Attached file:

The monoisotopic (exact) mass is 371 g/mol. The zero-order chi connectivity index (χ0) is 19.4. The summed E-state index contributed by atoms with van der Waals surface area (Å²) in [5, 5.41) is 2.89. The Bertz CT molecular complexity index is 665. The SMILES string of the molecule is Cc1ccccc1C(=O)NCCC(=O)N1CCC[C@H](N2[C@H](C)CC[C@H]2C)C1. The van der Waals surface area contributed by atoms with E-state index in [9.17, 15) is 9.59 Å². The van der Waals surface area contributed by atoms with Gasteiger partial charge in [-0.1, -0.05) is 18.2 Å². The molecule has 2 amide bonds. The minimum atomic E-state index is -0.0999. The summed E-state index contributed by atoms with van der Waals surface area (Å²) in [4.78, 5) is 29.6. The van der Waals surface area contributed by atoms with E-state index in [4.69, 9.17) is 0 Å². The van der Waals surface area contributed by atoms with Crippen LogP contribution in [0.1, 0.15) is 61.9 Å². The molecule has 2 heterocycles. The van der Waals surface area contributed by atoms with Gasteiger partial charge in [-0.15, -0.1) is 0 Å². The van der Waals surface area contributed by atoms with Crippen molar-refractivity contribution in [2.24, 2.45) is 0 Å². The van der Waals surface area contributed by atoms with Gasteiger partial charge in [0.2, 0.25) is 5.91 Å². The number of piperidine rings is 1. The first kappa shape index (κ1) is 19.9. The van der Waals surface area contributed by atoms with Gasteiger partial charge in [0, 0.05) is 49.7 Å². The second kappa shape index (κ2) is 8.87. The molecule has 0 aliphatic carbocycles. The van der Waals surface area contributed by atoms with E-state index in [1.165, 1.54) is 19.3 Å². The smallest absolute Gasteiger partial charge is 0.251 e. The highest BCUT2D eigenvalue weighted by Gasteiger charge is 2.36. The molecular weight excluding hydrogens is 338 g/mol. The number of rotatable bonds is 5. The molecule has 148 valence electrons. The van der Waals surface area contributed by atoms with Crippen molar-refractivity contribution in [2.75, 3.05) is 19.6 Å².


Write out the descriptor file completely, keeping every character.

The monoisotopic (exact) mass is 371 g/mol. The zero-order chi connectivity index (χ0) is 19.4. The summed E-state index contributed by atoms with van der Waals surface area (Å²) in [5, 5.41) is 2.89. The Bertz CT molecular complexity index is 665. The SMILES string of the molecule is Cc1ccccc1C(=O)NCCC(=O)N1CCC[C@H](N2[C@H](C)CC[C@H]2C)C1. The van der Waals surface area contributed by atoms with E-state index in [9.17, 15) is 9.59 Å². The van der Waals surface area contributed by atoms with Gasteiger partial charge in [-0.1, -0.05) is 18.2 Å². The molecule has 2 amide bonds. The minimum atomic E-state index is -0.0999. The summed E-state index contributed by atoms with van der Waals surface area (Å²) in [4.78, 5) is 29.6. The van der Waals surface area contributed by atoms with E-state index in [4.69, 9.17) is 0 Å². The van der Waals surface area contributed by atoms with Crippen LogP contribution in [0.1, 0.15) is 61.9 Å². The molecule has 2 heterocycles. The van der Waals surface area contributed by atoms with Gasteiger partial charge in [-0.15, -0.1) is 0 Å². The van der Waals surface area contributed by atoms with Crippen molar-refractivity contribution in [2.24, 2.45) is 0 Å². The van der Waals surface area contributed by atoms with Gasteiger partial charge in [0.2, 0.25) is 5.91 Å². The number of piperidine rings is 1. The first kappa shape index (κ1) is 19.9. The van der Waals surface area contributed by atoms with Gasteiger partial charge in [0, 0.05) is 49.7 Å². The second kappa shape index (κ2) is 8.87. The molecule has 0 aliphatic carbocycles. The van der Waals surface area contributed by atoms with E-state index in [1.165, 1.54) is 19.3 Å². The smallest absolute Gasteiger partial charge is 0.251 e. The highest BCUT2D eigenvalue weighted by Gasteiger charge is 2.36. The molecular weight excluding hydrogens is 338 g/mol. The number of rotatable bonds is 5. The molecule has 148 valence electrons. The van der Waals surface area contributed by atoms with Crippen molar-refractivity contribution in [2.75, 3.05) is 19.6 Å².